Children of Late Bomb Technician Follow Father's Legacy at Boston Police Department

Jerry Hurley loved his backyard pool, a good joke and his family. He was a father, a grandfather and a Boston cop — one with an unusual job to do.

Hurley was a member of the explosive ordinance unit at the Boston Police Department.

His daughter, Leanne, was a senior in high school 27 years ago when her brother, David, showed up one day to get her.

"He just said, 'Something happened to Dad and we need to get to the hospital,'" said Leanne, now married with the name Teehan.

On Oct. 28, 1991, Hurley suited up for a call, as he had done countless times. He and his partner responded to a report of a homemade bomb planted under a car in Roslindale.

It exploded in Hurley's hands.

His family rushed to the hospital. The doctors told the family there were hopeful signs, but he needed to get into surgery. Did they want to see him first?

Teehan said she argued they shouldn't see him in that condition. She was 18, and convinced he was coming home.

"I put my foot down," she said. "Eighteen years old, still in my St. Clare's uniform. And I refused to let any of my family go see him. He wouldn't have wanted us to see him like that. He would have been mad."

He died a few hours later, at 50, a police veteran with decades of experience.

Teehan said she wrestled the demons of not saying goodbye for years.

David Hurley said he felt differently.

"I'm glad they didn't go in," he said. "Their last memory would have been the blood, the trauma. You want to remember him as the vibrant guy that he was, laughing, smiling. That's what you want to remember."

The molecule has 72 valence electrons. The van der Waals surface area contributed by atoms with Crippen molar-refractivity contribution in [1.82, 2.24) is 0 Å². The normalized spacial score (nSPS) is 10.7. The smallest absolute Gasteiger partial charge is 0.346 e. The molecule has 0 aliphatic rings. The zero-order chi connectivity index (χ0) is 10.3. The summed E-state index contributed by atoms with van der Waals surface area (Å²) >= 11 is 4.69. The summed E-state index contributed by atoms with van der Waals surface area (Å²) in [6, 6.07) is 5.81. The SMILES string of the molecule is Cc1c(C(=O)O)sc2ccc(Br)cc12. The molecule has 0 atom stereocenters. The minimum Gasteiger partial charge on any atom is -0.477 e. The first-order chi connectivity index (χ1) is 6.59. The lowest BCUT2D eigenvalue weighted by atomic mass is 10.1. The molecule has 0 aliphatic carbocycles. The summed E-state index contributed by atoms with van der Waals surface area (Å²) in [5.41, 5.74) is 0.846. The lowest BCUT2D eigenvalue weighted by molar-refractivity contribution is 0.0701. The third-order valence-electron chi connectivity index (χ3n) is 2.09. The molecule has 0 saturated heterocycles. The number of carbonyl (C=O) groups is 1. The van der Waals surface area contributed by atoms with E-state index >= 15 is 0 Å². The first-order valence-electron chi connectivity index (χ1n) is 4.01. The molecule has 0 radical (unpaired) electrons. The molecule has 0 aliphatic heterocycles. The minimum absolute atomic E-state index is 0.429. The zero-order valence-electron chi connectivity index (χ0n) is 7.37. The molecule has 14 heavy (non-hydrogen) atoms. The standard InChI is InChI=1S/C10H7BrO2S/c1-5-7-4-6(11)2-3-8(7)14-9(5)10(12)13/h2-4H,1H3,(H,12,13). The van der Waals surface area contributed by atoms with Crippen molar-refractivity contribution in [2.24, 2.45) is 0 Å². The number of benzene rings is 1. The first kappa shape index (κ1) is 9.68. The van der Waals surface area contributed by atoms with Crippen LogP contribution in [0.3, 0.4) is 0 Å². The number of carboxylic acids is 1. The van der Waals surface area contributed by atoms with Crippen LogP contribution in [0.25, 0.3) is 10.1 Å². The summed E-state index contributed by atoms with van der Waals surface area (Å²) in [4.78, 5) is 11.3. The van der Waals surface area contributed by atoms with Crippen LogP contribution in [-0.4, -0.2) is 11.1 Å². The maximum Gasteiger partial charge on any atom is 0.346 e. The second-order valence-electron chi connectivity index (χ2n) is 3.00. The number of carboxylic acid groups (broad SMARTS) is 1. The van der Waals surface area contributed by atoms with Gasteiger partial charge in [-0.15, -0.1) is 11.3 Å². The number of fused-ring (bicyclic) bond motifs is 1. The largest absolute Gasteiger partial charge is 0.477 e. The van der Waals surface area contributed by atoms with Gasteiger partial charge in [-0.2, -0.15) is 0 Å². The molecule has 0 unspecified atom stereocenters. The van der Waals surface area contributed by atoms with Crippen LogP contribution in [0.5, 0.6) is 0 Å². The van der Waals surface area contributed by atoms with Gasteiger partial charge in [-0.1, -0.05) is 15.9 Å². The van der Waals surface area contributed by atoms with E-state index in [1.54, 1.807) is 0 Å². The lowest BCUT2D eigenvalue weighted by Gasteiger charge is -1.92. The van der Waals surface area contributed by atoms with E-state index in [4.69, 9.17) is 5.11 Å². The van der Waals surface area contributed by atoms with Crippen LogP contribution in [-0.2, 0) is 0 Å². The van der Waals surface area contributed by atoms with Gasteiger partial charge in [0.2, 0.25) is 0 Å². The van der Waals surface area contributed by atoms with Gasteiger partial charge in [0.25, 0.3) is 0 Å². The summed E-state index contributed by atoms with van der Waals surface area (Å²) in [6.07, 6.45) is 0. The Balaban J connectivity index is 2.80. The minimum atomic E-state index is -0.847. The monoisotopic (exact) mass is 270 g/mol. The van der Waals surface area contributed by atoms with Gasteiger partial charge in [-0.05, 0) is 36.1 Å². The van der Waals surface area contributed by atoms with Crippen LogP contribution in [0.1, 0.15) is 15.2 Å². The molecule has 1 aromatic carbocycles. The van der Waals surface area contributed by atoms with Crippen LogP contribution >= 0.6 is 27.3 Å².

In spite of, or perhaps because of, their father's career, both Leanne and David joined the Boston Police Department.

David Hurley wears his father's number, what he calls a badge of honor.

"You don't wake up in the morning thinking, 'Wow that's my job and something horrible is going to happen,'" Teehan said. "You're a professional and you're trained."

Boston Police named one of their patrol boats in his memory.

The bomb squad community is a tight group, and Hurley also is remembered at the FBI's Hazardous Devices School in Huntsville, Alabama. It is the place bomb technicians all around the United States go for retraining and their three-year certification.

Hurley is one of 15 bomb techs killed in the line of duty, and the only one from New England. All are named on a monument at the entrance to the school. A 16th plaque is blank, a pointed reminder of the dangers of their field.

"He was humble," Teehan, said. "Very proud of what he did. Very good at what he did and I'd just love for people to remember him for the solid guy that he was."

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